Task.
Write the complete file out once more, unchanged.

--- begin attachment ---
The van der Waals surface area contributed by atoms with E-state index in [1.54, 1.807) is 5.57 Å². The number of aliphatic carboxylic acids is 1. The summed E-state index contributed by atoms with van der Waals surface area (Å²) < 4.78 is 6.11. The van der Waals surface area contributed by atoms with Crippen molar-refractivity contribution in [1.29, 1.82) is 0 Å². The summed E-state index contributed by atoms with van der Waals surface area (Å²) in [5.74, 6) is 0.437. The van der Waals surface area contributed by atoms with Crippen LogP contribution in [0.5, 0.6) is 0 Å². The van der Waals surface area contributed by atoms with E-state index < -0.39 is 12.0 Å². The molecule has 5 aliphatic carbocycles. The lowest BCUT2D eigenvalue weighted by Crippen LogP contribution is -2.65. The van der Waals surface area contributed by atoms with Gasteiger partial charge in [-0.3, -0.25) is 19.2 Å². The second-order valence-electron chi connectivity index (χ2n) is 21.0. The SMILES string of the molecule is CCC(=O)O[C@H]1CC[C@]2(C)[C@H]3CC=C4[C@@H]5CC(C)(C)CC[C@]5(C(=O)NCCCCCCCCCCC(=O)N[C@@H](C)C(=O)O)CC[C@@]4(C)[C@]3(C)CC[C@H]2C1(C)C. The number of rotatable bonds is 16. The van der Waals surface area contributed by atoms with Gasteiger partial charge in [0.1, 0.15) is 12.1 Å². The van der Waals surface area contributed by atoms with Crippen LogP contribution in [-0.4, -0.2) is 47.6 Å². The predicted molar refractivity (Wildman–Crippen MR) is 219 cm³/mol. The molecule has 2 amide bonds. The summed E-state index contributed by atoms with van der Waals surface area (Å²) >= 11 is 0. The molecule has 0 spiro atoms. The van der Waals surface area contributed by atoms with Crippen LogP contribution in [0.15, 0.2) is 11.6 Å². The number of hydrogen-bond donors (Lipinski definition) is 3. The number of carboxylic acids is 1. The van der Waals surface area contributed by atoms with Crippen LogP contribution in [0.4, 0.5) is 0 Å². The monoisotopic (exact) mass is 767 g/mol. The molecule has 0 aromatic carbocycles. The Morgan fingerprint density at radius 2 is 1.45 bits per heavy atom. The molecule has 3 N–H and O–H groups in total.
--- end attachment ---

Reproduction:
The van der Waals surface area contributed by atoms with E-state index in [1.54, 1.807) is 5.57 Å². The number of aliphatic carboxylic acids is 1. The summed E-state index contributed by atoms with van der Waals surface area (Å²) < 4.78 is 6.11. The van der Waals surface area contributed by atoms with Crippen molar-refractivity contribution in [1.29, 1.82) is 0 Å². The summed E-state index contributed by atoms with van der Waals surface area (Å²) in [5.74, 6) is 0.437. The van der Waals surface area contributed by atoms with Crippen LogP contribution in [0.5, 0.6) is 0 Å². The van der Waals surface area contributed by atoms with E-state index < -0.39 is 12.0 Å². The molecule has 5 aliphatic carbocycles. The lowest BCUT2D eigenvalue weighted by Crippen LogP contribution is -2.65. The van der Waals surface area contributed by atoms with Gasteiger partial charge in [-0.3, -0.25) is 19.2 Å². The second-order valence-electron chi connectivity index (χ2n) is 21.0. The SMILES string of the molecule is CCC(=O)O[C@H]1CC[C@]2(C)[C@H]3CC=C4[C@@H]5CC(C)(C)CC[C@]5(C(=O)NCCCCCCCCCCC(=O)N[C@@H](C)C(=O)O)CC[C@@]4(C)[C@]3(C)CC[C@H]2C1(C)C. The number of rotatable bonds is 16. The van der Waals surface area contributed by atoms with Gasteiger partial charge in [0.1, 0.15) is 12.1 Å². The van der Waals surface area contributed by atoms with Crippen LogP contribution in [-0.4, -0.2) is 47.6 Å². The predicted molar refractivity (Wildman–Crippen MR) is 219 cm³/mol. The molecule has 2 amide bonds. The summed E-state index contributed by atoms with van der Waals surface area (Å²) >= 11 is 0. The molecule has 0 spiro atoms. The van der Waals surface area contributed by atoms with Crippen LogP contribution in [0.15, 0.2) is 11.6 Å². The number of hydrogen-bond donors (Lipinski definition) is 3. The number of carboxylic acids is 1. The van der Waals surface area contributed by atoms with Crippen LogP contribution in [0.4, 0.5) is 0 Å². The monoisotopic (exact) mass is 767 g/mol. The molecule has 0 aromatic carbocycles. The Morgan fingerprint density at radius 2 is 1.45 bits per heavy atom. The molecule has 3 N–H and O–H groups in total.